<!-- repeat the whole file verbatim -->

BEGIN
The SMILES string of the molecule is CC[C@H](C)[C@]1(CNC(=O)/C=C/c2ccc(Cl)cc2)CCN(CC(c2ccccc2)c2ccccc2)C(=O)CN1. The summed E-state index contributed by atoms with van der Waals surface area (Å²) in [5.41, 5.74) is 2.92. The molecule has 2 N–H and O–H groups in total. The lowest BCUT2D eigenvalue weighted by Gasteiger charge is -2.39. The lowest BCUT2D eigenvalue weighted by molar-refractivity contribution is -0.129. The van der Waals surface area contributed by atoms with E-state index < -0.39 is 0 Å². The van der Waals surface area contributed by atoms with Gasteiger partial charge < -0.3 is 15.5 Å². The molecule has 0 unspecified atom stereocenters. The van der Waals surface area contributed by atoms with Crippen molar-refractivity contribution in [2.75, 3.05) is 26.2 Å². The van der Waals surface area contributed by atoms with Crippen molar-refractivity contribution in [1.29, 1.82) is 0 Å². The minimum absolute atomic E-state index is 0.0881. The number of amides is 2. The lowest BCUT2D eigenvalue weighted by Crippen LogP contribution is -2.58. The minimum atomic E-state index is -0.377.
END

The SMILES string of the molecule is CC[C@H](C)[C@]1(CNC(=O)/C=C/c2ccc(Cl)cc2)CCN(CC(c2ccccc2)c2ccccc2)C(=O)CN1. The summed E-state index contributed by atoms with van der Waals surface area (Å²) in [5.41, 5.74) is 2.92. The molecule has 2 N–H and O–H groups in total. The lowest BCUT2D eigenvalue weighted by Gasteiger charge is -2.39. The lowest BCUT2D eigenvalue weighted by molar-refractivity contribution is -0.129. The van der Waals surface area contributed by atoms with E-state index < -0.39 is 0 Å². The van der Waals surface area contributed by atoms with Gasteiger partial charge < -0.3 is 15.5 Å². The molecule has 0 unspecified atom stereocenters. The van der Waals surface area contributed by atoms with Crippen molar-refractivity contribution in [2.75, 3.05) is 26.2 Å². The van der Waals surface area contributed by atoms with Crippen molar-refractivity contribution in [1.29, 1.82) is 0 Å². The minimum absolute atomic E-state index is 0.0881. The number of amides is 2. The lowest BCUT2D eigenvalue weighted by Crippen LogP contribution is -2.58. The minimum atomic E-state index is -0.377.